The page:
A mother’s legacy, a daughter’s loyalty

Daughter's style takes Cathy's Beauty Salon to new places

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Maddie Friedmann

Crystal Ferry starts buzzing Sydney Killburns hair at Cathy's Beauty Salon.

A pop-filled Pandora playlist played in the background behind the chatter at Cathy’s Beauty Salon located on State Street. Heard beneath the music, a blow dryer symphony was being delicately conducted by two hairdressers working on their clients side by side. Crystal Ferry, the manager of the salon, was in the process of styling 15-year-old Morgan Eakin’s hair with bright pink highlights.

“I’ve wanted pink in my hair since school started,” said Eakin.

“I know, your mom told me you wanted pink and I told her it would look great,”  said Ferry.

“I think that’s the only reason she let me do it,” replied Eakin.

Cathy’s Beauty Salon has been up and running in Meadville for a year and a half. From the moment the client sits in the chair, they are in for a unique hairstyle with a touch of Cathy’s legacy, lived through Ferry and passed on through her employees. The reputation of Cathy´s Beauty Salon lives in the quality of service. Clients are loyal to the salon because of the well trained employees.

“I wanted to try out a new salon for myself. The first time I came here they were so kind and did exactly what I wanted both times, so this is our new home,” said Julie Walters, a customer of Cathy’s.

 

Crystal Ferry strategically cuts lines on Sydney Killburn's newly shaved head.
Crystal Ferry strategically cuts lines on Sydney Killburn’s newly shaved head.

The stylists pump the lever of the salon chair with a rhythm, rising the client to the desired height and the magic begins there. Ferry, a spunky stylist filled with dedication for her profession, has more than qualified for her position as a manager.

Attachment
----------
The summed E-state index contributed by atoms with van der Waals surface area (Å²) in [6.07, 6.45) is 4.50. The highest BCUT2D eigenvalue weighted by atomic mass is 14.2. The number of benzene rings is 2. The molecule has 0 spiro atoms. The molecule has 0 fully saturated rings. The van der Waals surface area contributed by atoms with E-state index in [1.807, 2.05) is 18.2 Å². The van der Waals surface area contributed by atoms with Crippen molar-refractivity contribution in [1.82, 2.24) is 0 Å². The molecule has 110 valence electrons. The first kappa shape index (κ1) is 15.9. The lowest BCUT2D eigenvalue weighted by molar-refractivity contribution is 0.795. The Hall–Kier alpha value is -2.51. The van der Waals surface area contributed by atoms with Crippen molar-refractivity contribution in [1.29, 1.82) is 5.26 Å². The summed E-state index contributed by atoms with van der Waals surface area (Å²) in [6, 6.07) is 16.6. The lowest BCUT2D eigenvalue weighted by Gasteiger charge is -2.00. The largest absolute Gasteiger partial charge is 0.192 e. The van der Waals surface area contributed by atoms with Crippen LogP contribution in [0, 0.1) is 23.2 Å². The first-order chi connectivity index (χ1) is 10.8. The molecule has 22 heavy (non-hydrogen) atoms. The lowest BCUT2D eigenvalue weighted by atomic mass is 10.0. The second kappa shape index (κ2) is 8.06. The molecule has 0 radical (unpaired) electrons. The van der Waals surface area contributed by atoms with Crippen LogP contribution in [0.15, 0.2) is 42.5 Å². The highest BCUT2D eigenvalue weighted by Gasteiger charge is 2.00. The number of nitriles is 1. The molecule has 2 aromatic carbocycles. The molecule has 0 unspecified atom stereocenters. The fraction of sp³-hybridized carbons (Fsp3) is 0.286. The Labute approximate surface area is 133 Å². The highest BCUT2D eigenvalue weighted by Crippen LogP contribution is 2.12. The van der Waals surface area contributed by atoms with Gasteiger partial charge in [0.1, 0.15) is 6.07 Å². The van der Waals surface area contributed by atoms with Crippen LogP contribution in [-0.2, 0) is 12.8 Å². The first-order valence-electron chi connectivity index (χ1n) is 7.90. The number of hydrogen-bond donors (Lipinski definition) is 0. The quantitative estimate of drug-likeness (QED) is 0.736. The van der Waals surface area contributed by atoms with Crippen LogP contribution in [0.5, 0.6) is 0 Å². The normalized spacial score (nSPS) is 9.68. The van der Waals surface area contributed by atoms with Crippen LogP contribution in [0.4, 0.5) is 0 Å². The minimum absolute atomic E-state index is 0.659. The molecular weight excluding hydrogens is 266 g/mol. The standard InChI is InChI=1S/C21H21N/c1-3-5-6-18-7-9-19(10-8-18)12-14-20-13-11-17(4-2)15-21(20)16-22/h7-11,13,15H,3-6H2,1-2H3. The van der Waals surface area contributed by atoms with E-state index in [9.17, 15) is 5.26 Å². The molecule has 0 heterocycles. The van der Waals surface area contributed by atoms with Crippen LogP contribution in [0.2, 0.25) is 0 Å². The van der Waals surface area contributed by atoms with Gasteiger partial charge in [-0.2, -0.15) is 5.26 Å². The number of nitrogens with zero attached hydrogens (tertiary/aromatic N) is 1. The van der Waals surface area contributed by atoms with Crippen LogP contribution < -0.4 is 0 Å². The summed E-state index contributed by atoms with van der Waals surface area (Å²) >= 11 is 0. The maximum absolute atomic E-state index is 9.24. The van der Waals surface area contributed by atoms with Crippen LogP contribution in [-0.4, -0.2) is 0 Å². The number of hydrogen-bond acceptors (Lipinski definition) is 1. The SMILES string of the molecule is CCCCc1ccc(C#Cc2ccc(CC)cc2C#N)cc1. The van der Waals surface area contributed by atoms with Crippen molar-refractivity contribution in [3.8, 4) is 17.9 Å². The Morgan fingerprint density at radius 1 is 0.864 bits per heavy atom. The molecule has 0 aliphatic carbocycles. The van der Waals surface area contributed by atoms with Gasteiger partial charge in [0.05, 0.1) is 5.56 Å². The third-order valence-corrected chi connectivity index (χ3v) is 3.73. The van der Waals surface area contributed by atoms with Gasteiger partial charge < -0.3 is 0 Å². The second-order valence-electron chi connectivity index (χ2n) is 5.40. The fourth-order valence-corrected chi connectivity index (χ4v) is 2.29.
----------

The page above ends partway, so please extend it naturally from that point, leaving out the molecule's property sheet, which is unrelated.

According to Ferry, she placed in Nationals for hair styling in 11th grade. The following year, she qualified for Nationals and was picked to represent the United States for a world competition when she was only 21 years old. The competition took place in St. Gallen, Switzerland.

Ferry then took her competing above and beyond.

¨I tried out for the men’s hairdressing team and I was on the Olympic men’s hairdressing team for six years in a row, three different years competing,¨ said Ferry.

As a child, Ferry spent most of her time under her mother’s wing, in the original Cathy’s Beauty Salon. Observing and absorbing her mother’s technique young Ferry was well on her way to becoming a hairdresser. The first hairstyle she ever learned was a stacked bob at the age of twelve. Ferry began to practice styling more frequently under the supervision of her mother and consequently, all Ferry’s friends had the same hairstyle: a stacked bob.

Noticing Ferry’s growing dedication to the work, her mother began to teach her more styles and techniques. Reminiscing on her childhood, the manager remembers a time where her mother would allow her to practice styling on her head.

“I’m one of four and one time my older brother made me cry because I accidentally took a chunk out of my mom’s hair. He ripped me a new one,”  said Ferry.

Ferry began studying to be a hairdresser in high school. Her early career consisted of hours of traveling to different states and countries in order to practice and compete, all while she maintaining her job and schooling.

 

Sydney Killburn and Crystal Ferry wash their client's hair in Cathy's Beauty Salon on a Friday afternoon, March 6th.
Maddie Friedmann
Sydney Killburn and Crystal Ferry wash their client’s hair in Cathy’s Beauty Salon on a Friday afternoon, March 6th.

Ferry’s investment in hair styling emanates through her salon, from her employees down to her children, who spend time in the shop as she once did as a child in her mother’s salon. Cathy’s legacy is a strong one and Ferry’s management of her own salon was a long time coming.

“Education and training [employees] is definitely the key to success because when they get out of school they’re just taught the basics and you can’t survive just off the basics,” said Ferry.

A steady flow of clientele run through the salon on a daily basis. Ferry explains that, although as a stylist you do repeated work, every half hour you get someone new in the chair, meaning a new hair style, a new texture and a new personality.

In the back of the salon amidst the buzz, a young girl with a bright smile sits in a chair, as she plays with a white hat.

“I have two little girls, one is Cora. She’s five and then I have another little girl, Kate, and she is three. So my husband, of course, is definitely hoping they will take after me in the tradition of hairdressing,” said Ferry. “He knows I love it and I think hairdressing is a wonderful career to be in.”